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Ear Infection Prevention for Infants South Portland ME

Local resource for ear infection prevention for infants in South Portland, ME. Includes detailed information on local businesses that provide access to ear infection prevention for infants, ear infection treatments, audiologists, and hearing loss treatment, as well as advice and content on eardrops, earwax removal, hearing loss, and conditions of the ear.

Dr. Anne Marie Cairns
(207) 828-8226
295 Forest Ave Ste 2
Portland, ME
Specialty
Pediatrics

David W Lynch
(207) 774-4092
1685 Congress Street
Portland, ME
Specialty
Pediatrics

Data Provided By:
Maureen C Sze Savadove, MD
(207) 772-3703
180 Park Ave
Portland, ME
Specialties
Pediatrics
Gender
Female
Education
Medical School: Albany Med Coll, Albany Ny 12208
Graduation Year: 1966

Data Provided By:
Amy P Farb
(207) 772-5437
295 Forest Ave
Portland, ME
Specialty
Pediatrics

Data Provided By:
John Fredrick Goodrich, MD
(207) 772-3703
180 Park Ave
Portland, ME
Specialties
Pediatrics
Gender
Male
Education
Medical School: Univ Of Cincinnati Coll Of Med, Cincinnati Oh 45267
Graduation Year: 1972

Data Provided By:
Laura Lilienthal Blaisdell, MD
(207) 767-6120
15 Ship Channel Rd
South Portland, ME
Specialties
Pediatrics
Gender
Male
Education
Graduation Year: 2005

Data Provided By:
Dr. James Clinton Foster
(207) 799-8196
1685 Congress St
Portland, ME
Specialty
Pediatrics

Keroack Brian J PHYS
(207) 774-5761
51 Sewall Street
Portland, ME
 
Maine Gastroenterology Associates
(207) 774-3461
131 Chadwick Street Suite 2
Portland, ME
 
Kenneth Alan Lombard, MD
(207) 828-8226
295 Forest Ave Ste 2
Portland, ME
Specialties
Pediatrics
Gender
Male
Education
Medical School: Loma Linda Univ Sch Of Med, Loma Linda Ca 92350
Graduation Year: 1982

Data Provided By:
Data Provided By:

Breast-Feeding Reduces Ear Infections

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November 3, 2007: 8:04 am: Dr. Neil Ear Problems

Breast-Feeding Reduces Ear Infections

by Neil Bauman, Ph.D.
 

Here’s a shocking statistic.

Next to the common cold, ear infections are the most commonly diagnosed childhood illness in the United States. More than 3 out of 4 children have had at least one ear infection by the time they are 3 years old. (1)

This high incidence of ear infections in totally unnecessary as the solution to reducing the incidence of ear infections in babies has been known for decades, namely breast-feeding your baby for a minimum of 6 months, and preferably 1 year or longer.

You see, breast-feeding is the natural way to help fight infections in your baby. Researchers have discovered that antibodies passed to the baby by a nursing mother help lower the occurrence of many conditions including ear infections, respiratory infections, allergies and asthma. Breast-feeding also contributes to the infant’s immune system by increasing the barriers to infection and decreasing the growth of bacteria and viruses. As a group, formula-fed babies have more infections and more hospitalizations than do breast-fed babies. (2)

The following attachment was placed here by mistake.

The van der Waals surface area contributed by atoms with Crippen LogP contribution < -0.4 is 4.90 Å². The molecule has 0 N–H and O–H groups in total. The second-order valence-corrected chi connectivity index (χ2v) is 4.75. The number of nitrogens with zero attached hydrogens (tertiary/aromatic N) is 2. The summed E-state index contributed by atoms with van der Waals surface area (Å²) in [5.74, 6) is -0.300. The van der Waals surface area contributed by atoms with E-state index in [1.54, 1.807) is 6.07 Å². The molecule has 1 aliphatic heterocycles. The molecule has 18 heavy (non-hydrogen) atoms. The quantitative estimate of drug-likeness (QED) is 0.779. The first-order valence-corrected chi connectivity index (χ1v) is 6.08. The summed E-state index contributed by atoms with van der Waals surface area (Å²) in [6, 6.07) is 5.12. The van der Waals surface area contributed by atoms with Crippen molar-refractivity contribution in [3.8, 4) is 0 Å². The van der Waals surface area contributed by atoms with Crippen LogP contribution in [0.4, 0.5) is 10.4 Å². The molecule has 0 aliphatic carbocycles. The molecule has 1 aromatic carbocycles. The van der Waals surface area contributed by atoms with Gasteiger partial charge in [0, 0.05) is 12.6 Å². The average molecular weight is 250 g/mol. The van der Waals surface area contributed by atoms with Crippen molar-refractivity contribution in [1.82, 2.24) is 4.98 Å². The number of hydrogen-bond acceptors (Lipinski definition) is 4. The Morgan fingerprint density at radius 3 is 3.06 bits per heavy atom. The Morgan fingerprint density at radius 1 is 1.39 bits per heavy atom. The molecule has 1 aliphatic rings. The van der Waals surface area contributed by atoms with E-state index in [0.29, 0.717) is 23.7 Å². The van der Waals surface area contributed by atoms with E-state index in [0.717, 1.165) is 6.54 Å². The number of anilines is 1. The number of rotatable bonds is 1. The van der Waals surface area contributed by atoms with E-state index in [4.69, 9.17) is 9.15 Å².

Another benefit to breast-feeding is the way you hold a baby to breast-feed it. Breast-feeding keeps the baby at an angle which helps keep the Eustachian tubes clear and hence, fewer ear infections. In contrast, bottle-fed babies tend to lie flat and that allows “gunk” (to use a fancy medical term) to get in the baby’s Eustachian tubes and run up to the middle ear where it causes infections. (1)

Now researchers have found even more evidence of the efficacy of breast-feeding. They have found that breast-feeding protects children otherwise made susceptible to ear infections by abnormalities in specific human genes.

About 19% of children are prone to chronic and recurrent middle ear infections (Otitis media). Although researchers have long known that genetics plays a part in this increased vulnerability, they never knew the exact mechanism involved.

“We know that the tendency to get this infection runs in families, and so we decided to look for small variations—what we call ‘single-nucleotide polymorphisms,’ or SNPs—in three important genes that produce inflammatory signaling molecules for the immune system,” said Janak Patel, a professor in the infectious disease division of UTMB’s Department of Pediatrics. “Two of them stood out on their own as signals of increased risk.”

The two identified genes generate the immune proteins known as tumor necrosis factor alpha (TNF-alpha) and interleukin 6 (IL-6). SNPs in each individual gene were enough, the researchers found, to create increased risk for childhood ear infections, and simultaneous SNPs in both genes created even more risk. The researchers believe that the particular var...

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